“We want a party of runaway niggers,” said Tom Loker. “One George Harris, and Eliza Harris, and their son, and Jim Selden, and an old woman. We’ve got the officers, here, and a warrant to take ’em; and we’re going to have ’em, too. D’ye hear? An’t you George Harris, that belongs to Mr. Harris, of Shelby county, Kentucky?”

“I am George Harris. A Mr. Harris, of Kentucky, did call me his property. But now I’m a free man, standing on God’s free soil; and my wife and my child I claim as mine. Jim and his mother are here. We have arms to defend ourselves, and we mean to do it. You can come up, if you like; but the first one of you that comes within the range of our bullets is a dead man, and the next, and the next; and so on till the last.”

“O, come! come!” said a short, puffy man, stepping forward, and blowing his nose as he did so. “Young man, this an’t no kind of talk at all for you. You see, we’re officers of justice. We’ve got the law on our side, and the power, and so forth; so you’d better give up peaceably, you see; for you’ll certainly have to give up, at last.”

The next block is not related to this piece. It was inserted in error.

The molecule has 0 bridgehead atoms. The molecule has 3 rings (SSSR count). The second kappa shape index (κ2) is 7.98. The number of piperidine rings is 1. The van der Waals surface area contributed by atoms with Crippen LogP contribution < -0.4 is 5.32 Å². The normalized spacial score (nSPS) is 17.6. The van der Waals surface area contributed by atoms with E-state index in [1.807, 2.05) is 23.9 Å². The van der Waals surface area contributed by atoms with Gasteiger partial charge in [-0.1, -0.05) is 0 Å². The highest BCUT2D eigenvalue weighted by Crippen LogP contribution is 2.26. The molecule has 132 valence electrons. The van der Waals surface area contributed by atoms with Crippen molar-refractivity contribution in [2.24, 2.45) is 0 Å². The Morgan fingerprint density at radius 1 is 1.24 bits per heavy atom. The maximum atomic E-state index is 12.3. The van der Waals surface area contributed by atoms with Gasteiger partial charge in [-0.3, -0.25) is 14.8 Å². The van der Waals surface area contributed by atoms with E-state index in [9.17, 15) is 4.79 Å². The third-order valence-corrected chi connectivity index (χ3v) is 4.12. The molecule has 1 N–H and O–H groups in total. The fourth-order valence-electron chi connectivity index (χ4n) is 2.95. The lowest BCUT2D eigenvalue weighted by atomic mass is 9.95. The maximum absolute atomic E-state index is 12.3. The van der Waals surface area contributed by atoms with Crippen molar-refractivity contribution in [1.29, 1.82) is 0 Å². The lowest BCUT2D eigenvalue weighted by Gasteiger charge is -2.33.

“I know very well that you’ve got the law on your side, and the power,” said George, bitterly. “You mean to take my wife to sell in New Orleans, and put my boy like a calf in a trader’s pen, and send Jim’s old mother to the brute that whipped and abused her before, because he couldn’t abuse her son. You want to send Jim and me back to be whipped and tortured, and ground down under the heels of them that you call masters; and your laws will bear you out in it,—more shame for you and them! But you haven’t got us. We don’t own your laws; we don’t own your country; we stand here as free, under God’s sky, as you are; and, by the great God that made us, we’ll fight for our liberty till we die.”